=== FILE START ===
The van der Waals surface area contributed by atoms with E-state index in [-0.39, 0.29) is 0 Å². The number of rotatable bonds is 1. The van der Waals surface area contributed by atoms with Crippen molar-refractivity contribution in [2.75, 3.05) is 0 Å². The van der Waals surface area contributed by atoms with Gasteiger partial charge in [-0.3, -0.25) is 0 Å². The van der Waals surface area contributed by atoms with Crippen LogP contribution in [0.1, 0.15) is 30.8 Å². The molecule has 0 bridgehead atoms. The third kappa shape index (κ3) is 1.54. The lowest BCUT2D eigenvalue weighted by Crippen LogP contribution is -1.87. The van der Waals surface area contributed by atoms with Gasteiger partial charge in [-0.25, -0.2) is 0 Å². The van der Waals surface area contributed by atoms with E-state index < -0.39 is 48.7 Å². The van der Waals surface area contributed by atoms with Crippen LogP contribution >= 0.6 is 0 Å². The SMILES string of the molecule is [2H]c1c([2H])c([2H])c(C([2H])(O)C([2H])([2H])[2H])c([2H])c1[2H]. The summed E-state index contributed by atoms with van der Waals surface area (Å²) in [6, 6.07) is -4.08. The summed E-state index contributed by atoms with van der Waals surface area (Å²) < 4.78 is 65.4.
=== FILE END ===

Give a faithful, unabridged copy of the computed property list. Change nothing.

The van der Waals surface area contributed by atoms with E-state index in [-0.39, 0.29) is 0 Å². The number of rotatable bonds is 1. The van der Waals surface area contributed by atoms with Crippen molar-refractivity contribution in [2.75, 3.05) is 0 Å². The van der Waals surface area contributed by atoms with Gasteiger partial charge in [-0.3, -0.25) is 0 Å². The van der Waals surface area contributed by atoms with Crippen LogP contribution in [0.1, 0.15) is 30.8 Å². The molecule has 0 bridgehead atoms. The third kappa shape index (κ3) is 1.54. The lowest BCUT2D eigenvalue weighted by Crippen LogP contribution is -1.87. The van der Waals surface area contributed by atoms with Gasteiger partial charge in [-0.25, -0.2) is 0 Å². The van der Waals surface area contributed by atoms with E-state index < -0.39 is 48.7 Å². The van der Waals surface area contributed by atoms with Crippen LogP contribution >= 0.6 is 0 Å². The SMILES string of the molecule is [2H]c1c([2H])c([2H])c(C([2H])(O)C([2H])([2H])[2H])c([2H])c1[2H]. The summed E-state index contributed by atoms with van der Waals surface area (Å²) in [6, 6.07) is -4.08. The summed E-state index contributed by atoms with van der Waals surface area (Å²) < 4.78 is 65.4.